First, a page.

The view from the back deck at The Gloucester House on Wednesday was of a pristine, late-summer afternoon, with sunshine streaming through a cloudless sky and glinting off the deep blue harbor in a tableau suitable for framing.
The view through Al Cottone's eyes, though he sat on the very same deck, was far different.
Where the uninitiated might have seen the quaint calm of New England's famous port, Cottone continues to see inaction and the economic withering of one of the world's great commercial fishing fleets.
Where someone who doesn't fish for a living might have seen glorious sunshine slowly edging toward evening, Cottone, the owner and captain of the 45-foot Sabrina Maria, saw only saw dark clouds figuratively massing on the horizon.
"I haven't been out (fishing) in a month," Cottone said. "I'm like everyone else. Everyone is devastated."
It is a common lament throughout the harbor, as the city's commercial fishing fleet struggles through one of the worst years in its long and vivid history, a year in which NOAA slashed groundfish quotas based on scientific data that fisherman not only question, but suspect to be purposefully inaccurate.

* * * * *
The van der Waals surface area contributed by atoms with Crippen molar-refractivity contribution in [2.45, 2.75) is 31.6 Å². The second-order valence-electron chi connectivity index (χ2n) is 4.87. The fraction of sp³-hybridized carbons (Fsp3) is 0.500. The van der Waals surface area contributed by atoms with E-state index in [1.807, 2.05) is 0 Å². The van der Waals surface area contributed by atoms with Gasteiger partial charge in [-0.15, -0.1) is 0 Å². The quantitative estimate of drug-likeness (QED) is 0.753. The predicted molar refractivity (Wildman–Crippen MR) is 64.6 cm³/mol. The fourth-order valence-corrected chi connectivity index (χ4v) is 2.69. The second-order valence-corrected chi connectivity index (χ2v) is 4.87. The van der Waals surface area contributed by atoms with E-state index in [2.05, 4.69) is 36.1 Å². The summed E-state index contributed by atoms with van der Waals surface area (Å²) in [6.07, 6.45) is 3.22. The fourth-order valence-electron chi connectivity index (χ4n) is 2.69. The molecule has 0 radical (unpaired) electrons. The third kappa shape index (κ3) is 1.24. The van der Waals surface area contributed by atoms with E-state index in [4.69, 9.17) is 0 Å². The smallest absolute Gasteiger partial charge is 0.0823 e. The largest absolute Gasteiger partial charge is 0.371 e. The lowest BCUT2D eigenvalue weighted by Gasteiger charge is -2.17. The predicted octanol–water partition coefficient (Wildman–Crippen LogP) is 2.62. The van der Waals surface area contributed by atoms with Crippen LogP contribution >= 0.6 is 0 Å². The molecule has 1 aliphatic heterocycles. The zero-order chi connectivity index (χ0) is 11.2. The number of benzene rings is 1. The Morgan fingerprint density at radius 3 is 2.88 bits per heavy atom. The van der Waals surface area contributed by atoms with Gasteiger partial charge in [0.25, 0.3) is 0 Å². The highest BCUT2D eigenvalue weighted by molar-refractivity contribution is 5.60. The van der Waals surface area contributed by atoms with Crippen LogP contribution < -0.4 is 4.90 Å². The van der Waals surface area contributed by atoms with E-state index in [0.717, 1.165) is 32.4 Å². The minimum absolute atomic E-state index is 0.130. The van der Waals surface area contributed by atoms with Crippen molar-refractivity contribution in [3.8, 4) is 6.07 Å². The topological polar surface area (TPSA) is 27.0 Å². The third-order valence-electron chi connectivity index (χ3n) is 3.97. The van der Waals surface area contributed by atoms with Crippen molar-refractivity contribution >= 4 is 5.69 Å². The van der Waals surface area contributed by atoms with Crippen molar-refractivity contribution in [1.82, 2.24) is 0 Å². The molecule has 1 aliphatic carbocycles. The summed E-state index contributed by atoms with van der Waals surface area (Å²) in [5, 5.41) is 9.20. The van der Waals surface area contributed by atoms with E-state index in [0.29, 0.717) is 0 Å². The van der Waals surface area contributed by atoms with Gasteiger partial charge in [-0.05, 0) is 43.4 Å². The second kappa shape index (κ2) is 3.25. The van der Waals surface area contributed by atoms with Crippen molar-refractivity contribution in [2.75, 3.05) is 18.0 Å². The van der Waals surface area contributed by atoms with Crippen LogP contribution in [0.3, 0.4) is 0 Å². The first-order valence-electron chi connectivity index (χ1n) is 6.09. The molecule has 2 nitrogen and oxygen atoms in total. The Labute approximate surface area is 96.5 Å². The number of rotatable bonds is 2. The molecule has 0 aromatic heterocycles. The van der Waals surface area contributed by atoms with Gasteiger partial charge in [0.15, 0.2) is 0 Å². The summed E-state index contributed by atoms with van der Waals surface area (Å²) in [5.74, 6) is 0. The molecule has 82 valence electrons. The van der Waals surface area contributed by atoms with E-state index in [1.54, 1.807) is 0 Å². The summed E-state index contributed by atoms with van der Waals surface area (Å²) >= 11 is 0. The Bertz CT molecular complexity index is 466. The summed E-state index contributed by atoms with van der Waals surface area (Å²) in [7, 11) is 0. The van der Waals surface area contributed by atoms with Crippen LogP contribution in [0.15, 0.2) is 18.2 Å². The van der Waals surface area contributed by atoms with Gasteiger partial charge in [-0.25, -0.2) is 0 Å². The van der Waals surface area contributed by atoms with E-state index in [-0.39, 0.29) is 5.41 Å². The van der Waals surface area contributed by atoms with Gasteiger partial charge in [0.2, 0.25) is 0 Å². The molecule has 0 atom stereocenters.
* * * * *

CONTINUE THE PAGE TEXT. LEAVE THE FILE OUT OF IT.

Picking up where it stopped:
Their distrust of the federal regulators is palpable and deep. Perhaps worse, that exodus of that trust now seems to have taken all their hope with it.
"There used to 16 boats tied up right around where we are now," said veteran fisherman Joe Orlando, owner and skipper of the Padre Pio. "Now there's one. Mine."
Read the full story at the Gloucester Daily Times>>
National Fisherman Live: 1/27/15
In this episode:
Assessment: Atlantic menhaden is not overfished
Bering Sea pollock fishery casts off
Dock to Dish opens Florida’s first CSF
Second wave of disaster funds for Alaska
Fisherman lands N.C.’s largest bluefin ever
The Alaska Seafood Marketing Institute is still seeking public review and comment on the Alaska Responsible Fisheries Management Conformance Criteria (Version 1.2, September 2011). The public review and comment period, which opened on Dec. 3, 2014, runs through Monday, Feb. 3.
NOAA, in consultation with the Department of the Interior, has appointed 10 new members to the Marine Protected Areas Federal Advisory Committee. The 20-member committee is composed of individuals with diverse backgrounds and experience who advise the departments of commerce and the interior on ways to strengthen and connect the nation's MPA programs. The new members join the 10 continuing members appointed in 2012.